Monday, October 27, 2008

The Mystery of the Visible

A response to Will Buckingham's post, Dragons and Levitating Monks.

The first point about Will's post is that his examples are asymmetrical.

Presumably, the Indian restaurant owner and his wife actually believed the monk could levitate. The example provided by Sagan, an atheist and debunker of irrational belief, was created to demonstrate such beliefs can always be placed beyond the reach of empirical proof. The true parallel of the levitating monk, for Western religions such as Christianity, would be things like belief in the ability of saints to perform miracles, divine intervention by God in medical cases as a result of prayer, possibly even a McCain victory in the upcoming U.S. presidential election (surely a subject of much prayer among a certain segment of U.S. Christians).

The second point is that what these examples illustrate is a wide-spread desire for the miraculous, however that might manifest itself. A significant component of such desires is the validation of religious beliefs. This demonstrates a lack of faith, rather than what one might suppose to be a demonstration of it. Faith, after all, requires no proof.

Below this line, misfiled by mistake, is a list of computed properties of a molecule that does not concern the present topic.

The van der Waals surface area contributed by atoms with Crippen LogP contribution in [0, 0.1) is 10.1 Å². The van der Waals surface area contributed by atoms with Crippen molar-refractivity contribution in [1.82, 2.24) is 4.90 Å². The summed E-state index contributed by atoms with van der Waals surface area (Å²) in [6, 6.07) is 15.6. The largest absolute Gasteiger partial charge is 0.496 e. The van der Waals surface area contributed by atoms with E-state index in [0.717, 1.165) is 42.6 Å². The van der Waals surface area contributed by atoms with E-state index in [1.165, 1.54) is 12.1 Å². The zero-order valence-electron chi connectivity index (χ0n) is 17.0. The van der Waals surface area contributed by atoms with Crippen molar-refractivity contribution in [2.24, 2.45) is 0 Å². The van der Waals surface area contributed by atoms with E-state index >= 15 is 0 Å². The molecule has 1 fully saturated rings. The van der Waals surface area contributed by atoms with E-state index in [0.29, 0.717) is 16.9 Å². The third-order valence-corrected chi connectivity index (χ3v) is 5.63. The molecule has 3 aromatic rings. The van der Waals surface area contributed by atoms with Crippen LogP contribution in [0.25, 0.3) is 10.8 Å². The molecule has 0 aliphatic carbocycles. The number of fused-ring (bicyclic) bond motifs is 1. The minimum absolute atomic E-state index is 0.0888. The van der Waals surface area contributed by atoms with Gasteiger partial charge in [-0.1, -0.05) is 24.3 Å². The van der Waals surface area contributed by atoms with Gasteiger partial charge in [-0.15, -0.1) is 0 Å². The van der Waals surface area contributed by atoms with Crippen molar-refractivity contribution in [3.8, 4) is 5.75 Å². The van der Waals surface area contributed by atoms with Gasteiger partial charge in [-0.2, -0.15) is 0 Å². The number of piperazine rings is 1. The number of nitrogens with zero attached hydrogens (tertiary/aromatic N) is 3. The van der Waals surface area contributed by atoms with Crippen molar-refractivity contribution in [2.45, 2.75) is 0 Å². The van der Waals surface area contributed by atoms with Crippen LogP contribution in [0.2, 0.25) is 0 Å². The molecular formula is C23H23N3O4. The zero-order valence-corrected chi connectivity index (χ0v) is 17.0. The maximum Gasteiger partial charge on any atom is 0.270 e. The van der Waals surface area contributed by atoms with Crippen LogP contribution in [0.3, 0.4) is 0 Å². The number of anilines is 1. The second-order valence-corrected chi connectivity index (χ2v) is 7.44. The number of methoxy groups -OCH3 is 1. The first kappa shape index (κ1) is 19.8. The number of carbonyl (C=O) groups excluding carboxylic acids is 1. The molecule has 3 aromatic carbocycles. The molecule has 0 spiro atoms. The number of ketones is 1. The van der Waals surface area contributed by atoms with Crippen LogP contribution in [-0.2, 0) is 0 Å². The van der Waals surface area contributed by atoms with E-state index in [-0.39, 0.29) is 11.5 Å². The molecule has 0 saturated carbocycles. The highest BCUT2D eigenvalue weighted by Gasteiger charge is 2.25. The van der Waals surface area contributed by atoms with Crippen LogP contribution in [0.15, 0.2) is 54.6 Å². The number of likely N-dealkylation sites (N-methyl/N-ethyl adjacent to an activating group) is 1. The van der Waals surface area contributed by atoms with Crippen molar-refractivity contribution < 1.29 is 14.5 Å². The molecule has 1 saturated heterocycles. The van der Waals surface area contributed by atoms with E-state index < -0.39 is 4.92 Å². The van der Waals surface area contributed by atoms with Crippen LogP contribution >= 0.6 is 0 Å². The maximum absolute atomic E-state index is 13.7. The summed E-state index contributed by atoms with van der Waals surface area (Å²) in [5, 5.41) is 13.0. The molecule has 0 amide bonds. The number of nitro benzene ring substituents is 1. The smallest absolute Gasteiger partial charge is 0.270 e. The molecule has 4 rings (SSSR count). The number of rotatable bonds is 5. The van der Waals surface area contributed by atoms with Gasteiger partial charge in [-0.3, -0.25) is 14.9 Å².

A final point is that we are surrounded by the miraculous. Our very existence is itself a miracle. It is human nature, I suppose, to become accustomed to what we experience constantly and to lose sight of the wonder plainly manifested to us. As Oscar Wilde expressed it: "The true mystery of the world is the visible, not the invisible."

A deeper, more enriched spirituality is available to anyone who wishes to pursue it by rousing themselves from the illusion that our common, every day experiences are nothing special.

No comments: